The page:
Power generation contracts to be awarded through competitive bidding

Policy for renewable energy projects changed

ISLAMABAD - The government on Wednesday announced ending upfront tariff for the projects based on indigenous renewable energy resources and to award future power generation contracts through competitive bidding process.

After December 12, it is not the responsibility of government to purchase electricity from the renewable energy projects, with upfront tariff or with previous arrangements, that have not signed Implementation Agreement (IA) with the government and they have to get the contract through competitive bidding, announced the federal minister for power, Awais Laghari in a press conference here.

Flanked by Minister of State Chaudhry Abid Sher Ali, Laghari said that the under the renewable energy policy 2006, upfront tariff regimes were introduced for induction of a new technology and to overcome power shortage. As the technology is evolved and technical data is available, it is high time that the regime of tariffs is changed and more competition is brought to these sectors while promoting and incentivizing introduction of renewable in the national grid.

He said that earlier special rates were offered to the power generation companies in shape of upfront tariff which has encouraged these companies for investment in Pakistan. The situation has improved, as the country has surplus electricity, and the CCOE has permitted to change those rules. “Previously the decisions regarding power policy were taken in emergency when the system was in ICU but for the first time we have the opportunity to make decision with maturity,” the minister said.

The Renewable Energy Policy 2006 (amended 2013) covers projects under solar, wind, bagasse and small hydel sources. The policy specifies mandatory purchase of electricity, hydrology risk for small hydropower projects to be borne by power purchaser and wind speeds and solar risk to be borne by power purchaser. The prevailing tariff regimes are either upfront or cost plus where the wind upfront tariff is now Rs6.74 per unit, bagasse tariff now is Rs7.97 per unit, small hydel upfront tariff is about Rs12/unit. It is expected new tariff will be lower through competitive bidding. “It’s time to fulfill our promise of cheap electricity to the consumers and now investors would be invited for the competitive bidding to get the lowest rates and pass on maximum benefit to consumers,” Laghari said.

Now it has been decided to produce cheaper electricity to facilitate consumers the government will amend the RE policy 2006, for which power generation through renewable energy resources like wind, solar, biogas and small hydel plants will be carried under an open competitive bidding process. Hydle power plants with less than 50 MW generation capacity have to go through competitive bidding,” he said.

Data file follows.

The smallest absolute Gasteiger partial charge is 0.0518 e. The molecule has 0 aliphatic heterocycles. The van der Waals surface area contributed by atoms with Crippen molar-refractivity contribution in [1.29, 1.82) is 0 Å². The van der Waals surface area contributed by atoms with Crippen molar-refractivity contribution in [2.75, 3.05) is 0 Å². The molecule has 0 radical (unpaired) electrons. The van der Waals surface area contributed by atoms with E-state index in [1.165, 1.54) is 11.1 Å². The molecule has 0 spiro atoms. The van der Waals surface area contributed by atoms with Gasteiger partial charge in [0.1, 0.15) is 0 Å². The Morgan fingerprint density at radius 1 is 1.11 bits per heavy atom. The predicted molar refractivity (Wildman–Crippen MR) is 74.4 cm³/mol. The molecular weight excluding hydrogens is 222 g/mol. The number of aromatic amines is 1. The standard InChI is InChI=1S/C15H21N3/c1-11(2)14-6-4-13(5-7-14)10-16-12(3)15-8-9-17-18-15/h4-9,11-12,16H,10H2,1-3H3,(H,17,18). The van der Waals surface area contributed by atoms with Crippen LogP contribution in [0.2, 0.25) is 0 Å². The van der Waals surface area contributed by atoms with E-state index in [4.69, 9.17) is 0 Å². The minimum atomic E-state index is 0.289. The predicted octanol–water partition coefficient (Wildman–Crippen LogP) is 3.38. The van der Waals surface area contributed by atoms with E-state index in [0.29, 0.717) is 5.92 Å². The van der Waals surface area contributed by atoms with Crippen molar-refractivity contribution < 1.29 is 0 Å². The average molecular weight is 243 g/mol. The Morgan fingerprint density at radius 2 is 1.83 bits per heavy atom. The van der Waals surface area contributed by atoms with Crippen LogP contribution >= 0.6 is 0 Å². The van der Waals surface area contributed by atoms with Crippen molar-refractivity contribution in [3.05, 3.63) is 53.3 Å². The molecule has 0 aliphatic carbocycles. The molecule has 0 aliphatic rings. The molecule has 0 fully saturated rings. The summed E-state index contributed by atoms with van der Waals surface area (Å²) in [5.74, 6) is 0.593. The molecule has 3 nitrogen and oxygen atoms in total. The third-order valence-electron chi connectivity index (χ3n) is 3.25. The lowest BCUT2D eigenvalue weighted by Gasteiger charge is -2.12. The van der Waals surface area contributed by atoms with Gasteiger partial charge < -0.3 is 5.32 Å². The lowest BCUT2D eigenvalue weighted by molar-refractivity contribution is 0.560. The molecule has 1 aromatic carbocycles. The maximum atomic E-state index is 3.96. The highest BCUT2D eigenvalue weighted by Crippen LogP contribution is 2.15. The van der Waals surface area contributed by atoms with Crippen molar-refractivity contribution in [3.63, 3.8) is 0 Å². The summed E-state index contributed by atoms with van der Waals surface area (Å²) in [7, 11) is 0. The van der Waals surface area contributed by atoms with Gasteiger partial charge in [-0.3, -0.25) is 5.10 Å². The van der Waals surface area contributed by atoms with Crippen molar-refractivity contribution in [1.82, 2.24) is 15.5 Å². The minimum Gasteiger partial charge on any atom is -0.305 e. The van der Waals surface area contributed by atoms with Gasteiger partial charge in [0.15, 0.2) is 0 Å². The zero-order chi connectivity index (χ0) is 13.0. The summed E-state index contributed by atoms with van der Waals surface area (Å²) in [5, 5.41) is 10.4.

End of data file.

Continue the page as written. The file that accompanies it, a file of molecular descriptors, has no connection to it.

According to the minister, following amendments are proposed in 2006 RE policy, the risk of variability in speeds (for wind power projects) shall be borne by the power producer/seller, the risk of solar irradiation (for solar power projects) shall be borne by the power producer/seller; projects on solar, wind, bagasse and small hydel regimes will be through competitive bidding. For all new small hydel power projects, the induction of all projects will be through competitive bidding. Also the hydrology risk associated with the projects will be borne by the power seller.

The change in policy is not going to discourage the investment in any way and within eight weeks you will see the competitive bidding for award of generating 400 megawatts wind and 600MW solar electricity, the minister claimed. He said that the new policy will have great impact to meet future energy needs of the country at affordable price. The minister said that this is just the beginning and the government would introduce more such programmes in the coming months.

Replying a question, Leghari said that there was no power outages in any part of the country, except the areas of high line loses.

He said the Power Division was losing some Rs 135 billion on account of line losses mainly due to theft and the burden was being carried by millions of Pakistani. He said that all efforts are being made to stop theft and in this regard he had written letters to the provincial chief ministers to devise a strategy in collaboration with departments concerned involving law enforcement agencies for preventing power theft. Besides, he said that they are also planning to outsource or lease the feeders to prevent power theft.

Minister for state Abid Sher Ali said that 126 feeders in Khyber Pakhtunkhwa were running on 85 percent loss. Besides there is another problem of tripping and low voltage in Mardan, Chakdara, Swat and Dir. He said that the construction of grid was delayed due to the KP government as for three years they were unable to provide land for the grid station. Now the land has been provided and the federal government will complete the project within one year. Setting up of grid stations in Chakdarra will help to end low voltage complaints and tripping these areas, he said. Responding a query about circular debt, Awais Laghari said the government was in process of making payments to independent power producers and hopefully the entire debt would be cleared soon.

He further said that they are going to introduce a computerized system under which every consumer could get details of his meter on mobile to avoid over-billing.